Before the curtain fell on Cristina Fernández de Kirchner’s presidency, she carried out her final public act in Argentina’s top office, with Bolivian President Evo Morales by her side. The outgoing leader unveiled a bust of her late husband and former president Néstor Kirchner, whom she called one of the ‘three musketeers’ of socialism, in a spectacle projected on giant screens outside her official residence, the Casa Rosada, in Buenos Aires.
Morales, presumably the last ‘musketeer’ in office after the late Kirchner and Venezuelan President Hugo Chávez, may also be headed for the exit after losing a referendum to stand for a fourth term in office in late February. While some give Morales credit for boosting growth in Bolivia’s economy and reducing poverty since he took office a decade ago, his departure points to the pink tide that is gradually ebbing throughout Latin America.
Cuba and its thawing relationship with the US is a striking example given the country’s persistent isolation from the growth that other parts of the region have enjoyed in the last half century. The controversial visit by President Barack Obama planned for March would mark the first time a US president has visited the island in 88 years, since Calvin Coolidge and his wife Grace arrived in Havana by battleship in 1928.
To the south, Colombia is bearing down on a peace accord with leftist rebels that could end five decades of bloody domestic strife. Colombian President Juan Manuel Santos is still aiming to sign a peace accord with the groups, who have agreed to participate in special courts and a peace tribunal to deal with alleged crimes by March 23. In Brazil, President Dilma Rousseff and her center-left Workers Party are under siege due to a pervasive corruption scandal and an economy in deep recession. In a sign of the strengthening rule of law, prosecutors were seeking to arrest former President Luiz Ignácio Lula Da Silva on charges related to the Lava Jato investigation in early March.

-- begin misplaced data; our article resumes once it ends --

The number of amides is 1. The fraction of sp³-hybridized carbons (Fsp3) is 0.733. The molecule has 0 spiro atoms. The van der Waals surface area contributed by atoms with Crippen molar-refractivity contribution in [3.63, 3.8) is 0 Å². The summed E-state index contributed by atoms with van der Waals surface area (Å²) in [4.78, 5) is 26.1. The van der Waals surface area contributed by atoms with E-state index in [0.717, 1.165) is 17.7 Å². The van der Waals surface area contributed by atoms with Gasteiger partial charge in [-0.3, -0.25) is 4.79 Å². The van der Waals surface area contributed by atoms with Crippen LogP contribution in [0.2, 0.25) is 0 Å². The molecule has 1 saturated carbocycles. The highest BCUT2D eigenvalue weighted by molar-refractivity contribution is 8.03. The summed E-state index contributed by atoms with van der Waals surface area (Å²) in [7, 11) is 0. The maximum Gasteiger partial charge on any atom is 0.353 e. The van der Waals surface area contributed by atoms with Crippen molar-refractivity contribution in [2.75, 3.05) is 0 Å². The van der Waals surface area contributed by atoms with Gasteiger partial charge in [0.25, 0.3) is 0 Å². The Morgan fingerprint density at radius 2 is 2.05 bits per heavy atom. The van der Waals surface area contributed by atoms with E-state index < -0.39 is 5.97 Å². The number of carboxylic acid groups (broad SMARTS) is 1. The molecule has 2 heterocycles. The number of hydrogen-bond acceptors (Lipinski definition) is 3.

Kirchner’s successor, Mauricio Macri stands out in the region for making perhaps the boldest shifts. Lifting capital controls, export taxes and heavy energy subsidies, normalizing exchange rates and achieving a landmark resolution with holdout creditors puts Macri in stark contrast with his predecessor. Significant challenges remain, however, as Macri seeks to come to terms with powerful unions and steer the holdout creditor settlement through an opposition-dominated congress, all against an unsettling specter — none of the last three Argentine presidents before the Kirchner era completed their terms.
While the pink tide may be receding, it’s early days for rose-colored glasses at the Casa Rosada. LF